Twiford advises to speak with respect, and obviously speak to others as you would want them to speak to you. Also, don’t be afraid to communicate clearly and promptly. Do not let things “slide” and escalate to the point of a blow-up. You can not be passive when it comes to communication.
Another thing is positive reinforcement, encourage your family about the situation, let them know that this is not forever, learn to communicate good things, compliments and constructive team building comments.
When Tempers Flare
“I generally talk to my child and say, ‘this isn’t anything to be that fired up about,” she said. “Let’s take it back a moment, go outside and work it off and work it out, and then come back in.”
She gave other thoughts as to diffusing the situations, such as deferring people to different rooms. She again emphasized the importance of not letting things get out of hand, but address the problems as they arise.
Make sure you have ample supplies
One of the basic things that Twiford spoke about was preparedness. Making sure that you don’t wait until the last minute until a quarantine hits. Similar to having a well-stocked first-aid kit in the car in case of an accident, you have to maintain a well-stocked house in the event that the quarantine becomes a reality.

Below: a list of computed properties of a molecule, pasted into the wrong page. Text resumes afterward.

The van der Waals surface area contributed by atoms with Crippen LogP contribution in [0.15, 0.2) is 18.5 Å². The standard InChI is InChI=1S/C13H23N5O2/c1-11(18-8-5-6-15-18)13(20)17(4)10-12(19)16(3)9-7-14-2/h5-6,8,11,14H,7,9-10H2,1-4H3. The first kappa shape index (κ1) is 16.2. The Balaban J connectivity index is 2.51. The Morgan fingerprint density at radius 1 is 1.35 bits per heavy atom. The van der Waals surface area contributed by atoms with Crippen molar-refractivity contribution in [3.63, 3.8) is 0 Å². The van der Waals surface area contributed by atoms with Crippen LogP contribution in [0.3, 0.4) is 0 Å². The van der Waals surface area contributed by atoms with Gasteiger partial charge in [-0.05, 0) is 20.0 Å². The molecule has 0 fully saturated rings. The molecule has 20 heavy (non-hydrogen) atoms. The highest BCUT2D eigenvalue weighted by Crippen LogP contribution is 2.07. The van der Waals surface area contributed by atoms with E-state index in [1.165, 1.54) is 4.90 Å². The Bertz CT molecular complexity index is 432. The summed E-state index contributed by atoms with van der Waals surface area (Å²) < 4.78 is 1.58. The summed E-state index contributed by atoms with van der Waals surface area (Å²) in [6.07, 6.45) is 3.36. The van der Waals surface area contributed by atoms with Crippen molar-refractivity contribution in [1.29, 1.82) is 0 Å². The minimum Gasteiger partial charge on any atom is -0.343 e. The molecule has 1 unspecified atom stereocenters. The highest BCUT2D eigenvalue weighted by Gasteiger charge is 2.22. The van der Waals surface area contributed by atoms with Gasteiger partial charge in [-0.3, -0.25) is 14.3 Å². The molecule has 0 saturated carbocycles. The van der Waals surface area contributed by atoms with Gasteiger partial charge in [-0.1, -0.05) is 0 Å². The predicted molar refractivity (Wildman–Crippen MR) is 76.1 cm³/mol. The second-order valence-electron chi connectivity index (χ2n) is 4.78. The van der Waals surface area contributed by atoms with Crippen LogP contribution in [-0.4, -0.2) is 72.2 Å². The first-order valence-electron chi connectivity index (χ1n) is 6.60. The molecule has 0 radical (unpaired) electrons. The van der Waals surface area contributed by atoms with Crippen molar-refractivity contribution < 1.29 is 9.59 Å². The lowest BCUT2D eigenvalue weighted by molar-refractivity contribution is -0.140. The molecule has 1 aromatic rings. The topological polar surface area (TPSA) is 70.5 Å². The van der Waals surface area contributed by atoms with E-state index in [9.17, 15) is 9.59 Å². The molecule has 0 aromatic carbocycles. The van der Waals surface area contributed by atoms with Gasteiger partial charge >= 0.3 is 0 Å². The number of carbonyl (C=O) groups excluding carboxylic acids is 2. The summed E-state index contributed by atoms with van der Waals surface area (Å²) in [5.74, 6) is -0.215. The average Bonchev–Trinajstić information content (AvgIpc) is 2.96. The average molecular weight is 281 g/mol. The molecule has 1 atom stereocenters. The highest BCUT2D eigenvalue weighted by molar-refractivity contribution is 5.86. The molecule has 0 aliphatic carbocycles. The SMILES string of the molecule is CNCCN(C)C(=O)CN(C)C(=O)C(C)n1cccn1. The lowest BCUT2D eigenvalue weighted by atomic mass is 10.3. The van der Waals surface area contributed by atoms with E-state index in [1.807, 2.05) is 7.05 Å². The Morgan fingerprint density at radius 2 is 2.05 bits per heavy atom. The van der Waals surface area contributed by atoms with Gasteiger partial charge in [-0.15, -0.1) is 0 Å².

Make sure that you have ample food supplies, cleaning supplies, band-aids and antibiotic cream, medicines such as aspirin, breathing medicine, cough medicine. Also, because we are at a higher altitude, we are prone to drink more water, and Twiford commented on running out of bottled water, there is always the old school method of getting it out of the tap, remembering that it’s not forever and two weeks of tap water is not going to kill you.
“Low blood sugar is a real thing,” she said. “Make sure when they get ‘hangry,’ there are foods and snacks readily available.”
Another very important thing to remember is that when people are stressed, they tend to want to eat more. A danger is eating up all the supplies in the first few days.  Make sure that to a degree there is a “food budget” in place with some sort of boundaries and rationing.
Pets
Pets can be a comfort or a chore, and that is simply a matter of perspective. Twiford said that pets will feel the stress as much and sometimes more than humans, and when they get stressed, they can become “pesky” until you come out of your funk.